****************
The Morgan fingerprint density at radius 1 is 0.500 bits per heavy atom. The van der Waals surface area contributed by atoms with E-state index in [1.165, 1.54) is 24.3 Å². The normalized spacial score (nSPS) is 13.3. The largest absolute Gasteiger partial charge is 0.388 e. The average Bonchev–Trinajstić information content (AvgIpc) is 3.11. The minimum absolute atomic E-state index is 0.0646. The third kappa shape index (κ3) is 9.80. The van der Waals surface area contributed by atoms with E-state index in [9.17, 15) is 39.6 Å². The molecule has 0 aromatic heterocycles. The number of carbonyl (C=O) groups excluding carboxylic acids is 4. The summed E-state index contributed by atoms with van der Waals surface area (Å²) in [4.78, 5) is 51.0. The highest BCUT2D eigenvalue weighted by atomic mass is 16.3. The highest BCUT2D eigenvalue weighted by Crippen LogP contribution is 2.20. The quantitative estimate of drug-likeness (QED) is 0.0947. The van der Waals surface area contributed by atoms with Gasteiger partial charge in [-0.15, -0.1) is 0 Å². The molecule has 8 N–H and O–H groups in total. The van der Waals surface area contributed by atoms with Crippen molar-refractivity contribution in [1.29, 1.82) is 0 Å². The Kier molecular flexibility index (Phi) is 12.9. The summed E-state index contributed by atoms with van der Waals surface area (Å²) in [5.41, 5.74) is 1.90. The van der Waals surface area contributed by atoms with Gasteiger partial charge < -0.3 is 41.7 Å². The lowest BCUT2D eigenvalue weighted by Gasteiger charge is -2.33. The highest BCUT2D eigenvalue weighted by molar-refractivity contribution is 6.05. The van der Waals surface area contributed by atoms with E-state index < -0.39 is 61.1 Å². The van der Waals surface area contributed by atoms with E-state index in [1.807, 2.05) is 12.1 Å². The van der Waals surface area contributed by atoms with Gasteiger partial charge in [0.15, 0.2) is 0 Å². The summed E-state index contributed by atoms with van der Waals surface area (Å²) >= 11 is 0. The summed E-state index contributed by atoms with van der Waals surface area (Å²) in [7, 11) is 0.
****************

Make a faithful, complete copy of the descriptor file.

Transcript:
The Morgan fingerprint density at radius 1 is 0.500 bits per heavy atom. The van der Waals surface area contributed by atoms with E-state index in [1.165, 1.54) is 24.3 Å². The normalized spacial score (nSPS) is 13.3. The largest absolute Gasteiger partial charge is 0.388 e. The average Bonchev–Trinajstić information content (AvgIpc) is 3.11. The minimum absolute atomic E-state index is 0.0646. The third kappa shape index (κ3) is 9.80. The van der Waals surface area contributed by atoms with E-state index in [9.17, 15) is 39.6 Å². The molecule has 0 aromatic heterocycles. The number of carbonyl (C=O) groups excluding carboxylic acids is 4. The summed E-state index contributed by atoms with van der Waals surface area (Å²) in [4.78, 5) is 51.0. The highest BCUT2D eigenvalue weighted by atomic mass is 16.3. The highest BCUT2D eigenvalue weighted by Crippen LogP contribution is 2.20. The quantitative estimate of drug-likeness (QED) is 0.0947. The van der Waals surface area contributed by atoms with Gasteiger partial charge in [-0.15, -0.1) is 0 Å². The molecule has 8 N–H and O–H groups in total. The van der Waals surface area contributed by atoms with Crippen molar-refractivity contribution in [1.29, 1.82) is 0 Å². The Kier molecular flexibility index (Phi) is 12.9. The summed E-state index contributed by atoms with van der Waals surface area (Å²) in [5.41, 5.74) is 1.90. The van der Waals surface area contributed by atoms with Gasteiger partial charge < -0.3 is 41.7 Å². The lowest BCUT2D eigenvalue weighted by Gasteiger charge is -2.33. The highest BCUT2D eigenvalue weighted by molar-refractivity contribution is 6.05. The van der Waals surface area contributed by atoms with E-state index < -0.39 is 61.1 Å². The van der Waals surface area contributed by atoms with E-state index in [1.807, 2.05) is 12.1 Å². The van der Waals surface area contributed by atoms with Gasteiger partial charge in [0.15, 0.2) is 0 Å². The summed E-state index contributed by atoms with van der Waals surface area (Å²) >= 11 is 0. The summed E-state index contributed by atoms with van der Waals surface area (Å²) in [7, 11) is 0.